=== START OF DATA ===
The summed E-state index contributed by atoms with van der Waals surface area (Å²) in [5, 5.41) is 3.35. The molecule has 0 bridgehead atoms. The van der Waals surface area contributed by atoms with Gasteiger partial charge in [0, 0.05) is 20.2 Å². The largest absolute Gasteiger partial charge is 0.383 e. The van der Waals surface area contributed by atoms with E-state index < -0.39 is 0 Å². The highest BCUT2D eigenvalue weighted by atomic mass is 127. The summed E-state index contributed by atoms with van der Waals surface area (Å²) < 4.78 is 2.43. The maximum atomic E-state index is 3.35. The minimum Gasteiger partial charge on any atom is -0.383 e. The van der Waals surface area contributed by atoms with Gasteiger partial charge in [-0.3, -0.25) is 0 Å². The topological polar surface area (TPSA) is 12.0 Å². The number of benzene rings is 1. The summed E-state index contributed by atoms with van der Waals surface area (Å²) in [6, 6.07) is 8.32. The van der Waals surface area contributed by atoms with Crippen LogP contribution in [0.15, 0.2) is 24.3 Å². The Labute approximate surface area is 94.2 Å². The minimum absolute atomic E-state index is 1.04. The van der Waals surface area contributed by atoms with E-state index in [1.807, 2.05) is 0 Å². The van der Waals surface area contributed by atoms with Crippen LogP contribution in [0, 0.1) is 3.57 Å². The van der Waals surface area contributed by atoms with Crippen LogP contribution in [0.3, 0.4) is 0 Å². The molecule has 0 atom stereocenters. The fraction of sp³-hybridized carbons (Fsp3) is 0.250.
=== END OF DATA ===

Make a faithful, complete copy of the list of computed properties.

The summed E-state index contributed by atoms with van der Waals surface area (Å²) in [5, 5.41) is 3.35. The molecule has 0 bridgehead atoms. The van der Waals surface area contributed by atoms with Gasteiger partial charge in [0, 0.05) is 20.2 Å². The largest absolute Gasteiger partial charge is 0.383 e. The van der Waals surface area contributed by atoms with E-state index < -0.39 is 0 Å². The highest BCUT2D eigenvalue weighted by atomic mass is 127. The summed E-state index contributed by atoms with van der Waals surface area (Å²) < 4.78 is 2.43. The maximum atomic E-state index is 3.35. The minimum Gasteiger partial charge on any atom is -0.383 e. The van der Waals surface area contributed by atoms with Gasteiger partial charge in [-0.3, -0.25) is 0 Å². The topological polar surface area (TPSA) is 12.0 Å². The number of benzene rings is 1. The summed E-state index contributed by atoms with van der Waals surface area (Å²) in [6, 6.07) is 8.32. The van der Waals surface area contributed by atoms with Crippen LogP contribution in [0.15, 0.2) is 24.3 Å². The Labute approximate surface area is 94.2 Å². The minimum absolute atomic E-state index is 1.04. The van der Waals surface area contributed by atoms with E-state index in [1.807, 2.05) is 0 Å². The van der Waals surface area contributed by atoms with Crippen LogP contribution in [0, 0.1) is 3.57 Å². The van der Waals surface area contributed by atoms with Crippen LogP contribution in [0.3, 0.4) is 0 Å². The molecule has 0 atom stereocenters. The fraction of sp³-hybridized carbons (Fsp3) is 0.250.